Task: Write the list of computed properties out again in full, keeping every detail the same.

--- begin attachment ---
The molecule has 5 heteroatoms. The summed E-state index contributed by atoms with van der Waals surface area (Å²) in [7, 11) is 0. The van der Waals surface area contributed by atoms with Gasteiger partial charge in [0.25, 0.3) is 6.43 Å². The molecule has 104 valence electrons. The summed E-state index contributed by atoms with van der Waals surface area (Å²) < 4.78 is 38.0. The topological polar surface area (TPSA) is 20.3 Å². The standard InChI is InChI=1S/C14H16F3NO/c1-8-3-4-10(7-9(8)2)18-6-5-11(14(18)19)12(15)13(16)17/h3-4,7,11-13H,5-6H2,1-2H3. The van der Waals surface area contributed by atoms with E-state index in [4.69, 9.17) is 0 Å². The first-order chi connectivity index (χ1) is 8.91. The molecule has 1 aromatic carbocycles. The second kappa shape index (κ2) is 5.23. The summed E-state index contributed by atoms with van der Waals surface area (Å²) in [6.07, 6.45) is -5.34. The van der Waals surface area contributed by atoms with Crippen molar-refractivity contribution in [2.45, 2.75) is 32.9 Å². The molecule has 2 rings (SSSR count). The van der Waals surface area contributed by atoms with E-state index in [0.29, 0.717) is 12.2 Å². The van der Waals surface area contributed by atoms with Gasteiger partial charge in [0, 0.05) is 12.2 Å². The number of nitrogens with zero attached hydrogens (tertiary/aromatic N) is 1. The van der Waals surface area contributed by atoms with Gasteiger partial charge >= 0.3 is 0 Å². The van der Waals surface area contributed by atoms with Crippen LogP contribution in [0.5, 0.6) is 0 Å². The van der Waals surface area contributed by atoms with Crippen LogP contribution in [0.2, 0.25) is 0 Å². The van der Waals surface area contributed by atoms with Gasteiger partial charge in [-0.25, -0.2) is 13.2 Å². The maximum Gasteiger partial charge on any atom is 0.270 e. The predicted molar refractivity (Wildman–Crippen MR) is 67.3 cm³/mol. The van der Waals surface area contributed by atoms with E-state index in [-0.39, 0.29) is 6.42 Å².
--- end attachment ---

The molecule has 5 heteroatoms. The summed E-state index contributed by atoms with van der Waals surface area (Å²) in [7, 11) is 0. The van der Waals surface area contributed by atoms with Gasteiger partial charge in [0.25, 0.3) is 6.43 Å². The molecule has 104 valence electrons. The summed E-state index contributed by atoms with van der Waals surface area (Å²) < 4.78 is 38.0. The topological polar surface area (TPSA) is 20.3 Å². The standard InChI is InChI=1S/C14H16F3NO/c1-8-3-4-10(7-9(8)2)18-6-5-11(14(18)19)12(15)13(16)17/h3-4,7,11-13H,5-6H2,1-2H3. The van der Waals surface area contributed by atoms with E-state index in [4.69, 9.17) is 0 Å². The first-order chi connectivity index (χ1) is 8.91. The molecule has 1 aromatic carbocycles. The second kappa shape index (κ2) is 5.23. The summed E-state index contributed by atoms with van der Waals surface area (Å²) in [6.07, 6.45) is -5.34. The van der Waals surface area contributed by atoms with Crippen molar-refractivity contribution in [2.45, 2.75) is 32.9 Å². The molecule has 2 rings (SSSR count). The van der Waals surface area contributed by atoms with E-state index in [0.29, 0.717) is 12.2 Å². The van der Waals surface area contributed by atoms with Gasteiger partial charge in [0, 0.05) is 12.2 Å². The number of nitrogens with zero attached hydrogens (tertiary/aromatic N) is 1. The van der Waals surface area contributed by atoms with Gasteiger partial charge >= 0.3 is 0 Å². The van der Waals surface area contributed by atoms with Crippen LogP contribution in [0.5, 0.6) is 0 Å². The van der Waals surface area contributed by atoms with Crippen LogP contribution in [0.2, 0.25) is 0 Å². The van der Waals surface area contributed by atoms with Gasteiger partial charge in [-0.25, -0.2) is 13.2 Å². The maximum Gasteiger partial charge on any atom is 0.270 e. The predicted molar refractivity (Wildman–Crippen MR) is 67.3 cm³/mol. The van der Waals surface area contributed by atoms with E-state index in [-0.39, 0.29) is 6.42 Å².